Karate-Do

My Way of Life

  • Gichin Funakoshi
Karate-Do

Size: 182×110 mm, 120 g
Binding: Paperback
Pages: 144
7 b/w photos
ISBN10: 1-56836-498-9
ISBN13: 978-1-56836-498-8
Release date: Jan. 25, 2013

List price: $9.00

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For the first time in paperback, the life story of the father of modern Karate-dō
 

“His childhood and young manhood in Okinawa, his struggle to refine and popularize the art of karate, his prescription for longevity...his unique personality....

Through this volume the follower of Karate-dō will gain greater insight into the master’s own way of living and thinking, and a sharper understanding of the art of self-defense”
Genshin Hironishi, President, Japan Karate-dō Shōtō-kai
 


Also by Gichin Funakoshi 

KARATE-DŌ KYŌHAN (translated by Tsutomu Ohshima)
In this fully illustrated volume nineteen kata (“forms”) are demonstrated. Both fundamentals and applications are discussed in detail. This is a basic text in karate technique and character development.

KARATE-DŌ NYŪMON (translated by john Teramoto)
The master of Karate-dō discusses the history of karate and traces its origins as a strictly oral tradition. Funakoshi recognizes the value and importance of the written record and clearly establishes the standard for Okinawan Karate.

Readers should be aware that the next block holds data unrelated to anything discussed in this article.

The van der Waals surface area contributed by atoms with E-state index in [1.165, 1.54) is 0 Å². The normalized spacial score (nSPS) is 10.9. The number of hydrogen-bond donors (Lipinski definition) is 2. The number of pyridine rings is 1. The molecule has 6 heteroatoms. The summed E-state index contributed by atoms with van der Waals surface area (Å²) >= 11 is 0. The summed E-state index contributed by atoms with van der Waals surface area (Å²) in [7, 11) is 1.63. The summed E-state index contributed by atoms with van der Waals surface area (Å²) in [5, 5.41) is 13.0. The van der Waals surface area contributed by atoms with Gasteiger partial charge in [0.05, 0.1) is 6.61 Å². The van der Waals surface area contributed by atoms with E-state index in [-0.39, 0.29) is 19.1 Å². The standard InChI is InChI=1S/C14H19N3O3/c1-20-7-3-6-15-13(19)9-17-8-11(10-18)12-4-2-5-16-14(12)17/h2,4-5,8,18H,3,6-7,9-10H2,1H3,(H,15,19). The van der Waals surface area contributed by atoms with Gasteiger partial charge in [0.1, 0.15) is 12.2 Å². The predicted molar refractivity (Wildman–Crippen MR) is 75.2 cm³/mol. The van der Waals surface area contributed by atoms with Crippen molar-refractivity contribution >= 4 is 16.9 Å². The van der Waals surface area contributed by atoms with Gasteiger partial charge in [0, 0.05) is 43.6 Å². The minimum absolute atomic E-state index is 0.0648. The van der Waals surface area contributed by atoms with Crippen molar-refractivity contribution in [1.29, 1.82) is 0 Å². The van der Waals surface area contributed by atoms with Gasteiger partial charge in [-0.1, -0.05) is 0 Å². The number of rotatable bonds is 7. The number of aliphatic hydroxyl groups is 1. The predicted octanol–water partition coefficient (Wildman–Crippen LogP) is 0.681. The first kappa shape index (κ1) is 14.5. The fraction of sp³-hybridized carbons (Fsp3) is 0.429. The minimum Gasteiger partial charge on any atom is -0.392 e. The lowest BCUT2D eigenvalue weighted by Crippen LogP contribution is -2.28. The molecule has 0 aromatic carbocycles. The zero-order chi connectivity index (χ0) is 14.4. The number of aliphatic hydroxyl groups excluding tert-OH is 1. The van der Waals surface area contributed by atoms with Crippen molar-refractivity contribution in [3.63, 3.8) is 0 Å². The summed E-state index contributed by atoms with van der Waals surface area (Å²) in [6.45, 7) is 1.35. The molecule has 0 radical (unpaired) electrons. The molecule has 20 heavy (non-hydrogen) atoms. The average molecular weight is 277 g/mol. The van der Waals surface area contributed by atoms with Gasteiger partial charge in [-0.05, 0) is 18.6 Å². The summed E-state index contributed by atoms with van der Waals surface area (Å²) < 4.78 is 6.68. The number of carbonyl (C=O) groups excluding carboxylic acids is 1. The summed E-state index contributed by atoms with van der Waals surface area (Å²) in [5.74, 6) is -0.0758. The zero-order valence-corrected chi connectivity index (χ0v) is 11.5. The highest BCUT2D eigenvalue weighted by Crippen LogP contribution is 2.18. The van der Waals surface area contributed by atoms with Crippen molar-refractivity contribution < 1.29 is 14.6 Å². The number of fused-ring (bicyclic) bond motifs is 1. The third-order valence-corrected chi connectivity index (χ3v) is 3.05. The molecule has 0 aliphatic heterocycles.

About the Author


GICHIN FUNAKOSHI is one of karate’s great masters. Born in Shuri, Okinawa Prefecture, 1868, he studied Karate-dō from childhood and organized the the first public demonstrations.
As president of the Okinawa Association for the Spirit of Martial Arts, he was chosen to demonstrate karate at the First National Athletic Exhibition in Tokyo in 1922. This led to the introduction of the ancient martial art to the rest of Japan and subsequently to the rest of the world.
At the urging of friends and officials, he remained in Tokyo, and the development of the way of karate owes much to his teaching, writings and introduction of new forms. In his later years, he was president of Shōtō-kai, of which he was a founder. He emphasized always the spiritual aspects of Karate-dō, and it is significant that through his influence the Chinese characters for karate were changed from “Chinese” hand to “empty” hand.